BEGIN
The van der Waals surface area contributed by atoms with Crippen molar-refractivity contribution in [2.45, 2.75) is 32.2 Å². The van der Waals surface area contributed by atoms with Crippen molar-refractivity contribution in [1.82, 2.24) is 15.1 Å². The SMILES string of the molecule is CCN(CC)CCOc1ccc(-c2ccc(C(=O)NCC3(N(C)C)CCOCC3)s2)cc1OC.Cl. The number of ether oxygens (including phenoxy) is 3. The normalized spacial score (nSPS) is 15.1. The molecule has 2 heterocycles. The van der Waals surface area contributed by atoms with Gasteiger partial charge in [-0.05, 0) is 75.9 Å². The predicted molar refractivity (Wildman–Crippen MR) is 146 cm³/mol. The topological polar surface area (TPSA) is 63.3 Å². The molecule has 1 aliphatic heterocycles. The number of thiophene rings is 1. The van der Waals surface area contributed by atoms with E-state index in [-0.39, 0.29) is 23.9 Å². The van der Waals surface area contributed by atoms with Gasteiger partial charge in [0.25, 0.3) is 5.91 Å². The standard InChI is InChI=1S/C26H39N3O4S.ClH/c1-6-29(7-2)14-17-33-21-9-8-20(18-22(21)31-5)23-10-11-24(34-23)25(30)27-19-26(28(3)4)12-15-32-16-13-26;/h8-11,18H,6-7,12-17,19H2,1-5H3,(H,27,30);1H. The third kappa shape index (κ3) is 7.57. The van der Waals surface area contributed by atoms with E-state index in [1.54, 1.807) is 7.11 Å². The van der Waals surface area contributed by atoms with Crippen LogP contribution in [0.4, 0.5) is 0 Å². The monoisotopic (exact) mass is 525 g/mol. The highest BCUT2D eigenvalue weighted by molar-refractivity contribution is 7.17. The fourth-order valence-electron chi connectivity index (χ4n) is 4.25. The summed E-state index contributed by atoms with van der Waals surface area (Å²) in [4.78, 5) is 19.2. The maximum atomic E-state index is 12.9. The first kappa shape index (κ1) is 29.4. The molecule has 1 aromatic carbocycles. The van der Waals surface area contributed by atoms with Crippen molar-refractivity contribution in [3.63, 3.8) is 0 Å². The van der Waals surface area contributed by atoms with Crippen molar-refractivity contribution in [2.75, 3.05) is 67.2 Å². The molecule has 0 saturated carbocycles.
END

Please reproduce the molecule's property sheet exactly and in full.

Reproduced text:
The van der Waals surface area contributed by atoms with Crippen molar-refractivity contribution in [2.45, 2.75) is 32.2 Å². The van der Waals surface area contributed by atoms with Crippen molar-refractivity contribution in [1.82, 2.24) is 15.1 Å². The SMILES string of the molecule is CCN(CC)CCOc1ccc(-c2ccc(C(=O)NCC3(N(C)C)CCOCC3)s2)cc1OC.Cl. The number of ether oxygens (including phenoxy) is 3. The normalized spacial score (nSPS) is 15.1. The molecule has 2 heterocycles. The van der Waals surface area contributed by atoms with Gasteiger partial charge in [-0.05, 0) is 75.9 Å². The predicted molar refractivity (Wildman–Crippen MR) is 146 cm³/mol. The topological polar surface area (TPSA) is 63.3 Å². The molecule has 1 aliphatic heterocycles. The number of thiophene rings is 1. The van der Waals surface area contributed by atoms with E-state index in [-0.39, 0.29) is 23.9 Å². The van der Waals surface area contributed by atoms with Gasteiger partial charge in [0.25, 0.3) is 5.91 Å². The standard InChI is InChI=1S/C26H39N3O4S.ClH/c1-6-29(7-2)14-17-33-21-9-8-20(18-22(21)31-5)23-10-11-24(34-23)25(30)27-19-26(28(3)4)12-15-32-16-13-26;/h8-11,18H,6-7,12-17,19H2,1-5H3,(H,27,30);1H. The third kappa shape index (κ3) is 7.57. The van der Waals surface area contributed by atoms with E-state index in [1.54, 1.807) is 7.11 Å². The van der Waals surface area contributed by atoms with Crippen LogP contribution in [0.4, 0.5) is 0 Å². The monoisotopic (exact) mass is 525 g/mol. The highest BCUT2D eigenvalue weighted by molar-refractivity contribution is 7.17. The fourth-order valence-electron chi connectivity index (χ4n) is 4.25. The summed E-state index contributed by atoms with van der Waals surface area (Å²) in [4.78, 5) is 19.2. The maximum atomic E-state index is 12.9. The first kappa shape index (κ1) is 29.4. The molecule has 1 aromatic carbocycles. The van der Waals surface area contributed by atoms with Crippen molar-refractivity contribution in [3.63, 3.8) is 0 Å². The van der Waals surface area contributed by atoms with Crippen molar-refractivity contribution in [2.75, 3.05) is 67.2 Å². The molecule has 0 saturated carbocycles.